The Peninsula Campaign and the Necessity of Emancipation: African Americans and the Fight for Freedom

By Glenn David Brasher | Go to book overview

4
THE BEST INFORMED RESIDENTS
IN VIRGINIA DECEMBER l86l–
april 1862

On a dank and frigid night in January 1862, William Davis, a slave from Hampton, Virginia, nervously awaited introduction on a stage at New York City’s Cooper Institute. The opening speaker, the Reverend L. C. Lockwood, an abolitionist, had asked the forty-seven-year-old African American to come north on a speaking tour to solicit donations for the contrabands. That night at the Cooper Institute, Lockwood gave a brief description of the slaves at Fort Monroe, and then he struggled to find a proper phrase to describe Davis’s status. Because the slave had not worked on the Confederate works before coming into Union lines, he did not meet the criteria of the Confiscation Act and was technically not free. Lockwood settled for calling him “one of Uncle Sam’s slaves.” The minister jokingly assured the audience that William Davis had no connection to Confederate president Jefferson Davis, “except the relation of antagonist.” With that, the Peninsula slave stood up before the podium and told his story.1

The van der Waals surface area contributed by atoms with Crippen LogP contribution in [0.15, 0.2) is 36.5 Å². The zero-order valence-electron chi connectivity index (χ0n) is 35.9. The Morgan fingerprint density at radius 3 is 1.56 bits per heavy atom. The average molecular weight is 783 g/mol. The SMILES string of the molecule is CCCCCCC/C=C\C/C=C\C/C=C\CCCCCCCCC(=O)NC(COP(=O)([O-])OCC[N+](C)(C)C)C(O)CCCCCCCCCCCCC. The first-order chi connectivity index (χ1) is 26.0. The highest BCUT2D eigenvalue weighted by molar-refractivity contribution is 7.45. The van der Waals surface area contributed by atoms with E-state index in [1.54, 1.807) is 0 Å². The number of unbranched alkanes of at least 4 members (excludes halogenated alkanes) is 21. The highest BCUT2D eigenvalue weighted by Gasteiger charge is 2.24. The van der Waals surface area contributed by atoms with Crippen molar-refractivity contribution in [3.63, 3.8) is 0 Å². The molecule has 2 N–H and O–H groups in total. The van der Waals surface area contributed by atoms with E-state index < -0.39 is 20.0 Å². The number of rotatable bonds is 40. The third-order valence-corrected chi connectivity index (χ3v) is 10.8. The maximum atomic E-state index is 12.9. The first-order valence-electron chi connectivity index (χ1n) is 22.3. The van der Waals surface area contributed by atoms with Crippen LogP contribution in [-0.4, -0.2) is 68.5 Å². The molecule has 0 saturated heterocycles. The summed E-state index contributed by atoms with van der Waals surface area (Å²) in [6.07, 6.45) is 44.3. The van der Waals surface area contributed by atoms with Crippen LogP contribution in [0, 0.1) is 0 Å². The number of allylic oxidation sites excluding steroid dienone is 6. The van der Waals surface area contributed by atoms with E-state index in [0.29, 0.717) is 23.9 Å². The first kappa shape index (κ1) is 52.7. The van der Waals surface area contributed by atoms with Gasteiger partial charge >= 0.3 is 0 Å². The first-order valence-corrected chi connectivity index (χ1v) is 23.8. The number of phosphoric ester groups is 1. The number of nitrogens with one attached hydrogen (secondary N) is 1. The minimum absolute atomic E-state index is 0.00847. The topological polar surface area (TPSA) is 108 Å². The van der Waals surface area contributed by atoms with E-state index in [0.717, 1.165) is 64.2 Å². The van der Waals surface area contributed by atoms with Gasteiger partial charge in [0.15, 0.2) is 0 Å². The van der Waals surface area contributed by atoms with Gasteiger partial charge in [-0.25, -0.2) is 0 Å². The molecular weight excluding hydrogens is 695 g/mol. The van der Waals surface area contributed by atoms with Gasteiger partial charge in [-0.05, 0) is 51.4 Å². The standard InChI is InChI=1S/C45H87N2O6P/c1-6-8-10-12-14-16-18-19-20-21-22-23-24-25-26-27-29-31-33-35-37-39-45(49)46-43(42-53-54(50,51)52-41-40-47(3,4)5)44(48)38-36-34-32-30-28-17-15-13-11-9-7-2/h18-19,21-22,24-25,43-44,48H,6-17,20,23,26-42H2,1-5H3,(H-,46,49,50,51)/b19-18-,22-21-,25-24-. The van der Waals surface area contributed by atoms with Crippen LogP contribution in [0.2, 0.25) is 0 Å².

The crowd was smaller than expected due to the bad weather, but Davis impressed those in attendance with an emotional description of his slave life, which included being sold several times as a child, instances of whipping, and his rise to slave foreman on his master’s small Virginia Peninsula farm. His owner had sold five of Davis’s seven children away, including a son auctioned off the previous New Year’s Day.2

Davis explained that upon the arrival of the Union army on the peninsula, his widowed owner had fled Hampton and left her slaves behind. Davis, his wife, and two of their children then entered Federal lines at Fort Monroe. While he labored for the government, his children received an education from the abolitionist missionaries, something the young blacks described as “getting white.” That his progeny were going to school filled Davis with profound joy, and according to the New York Times, he

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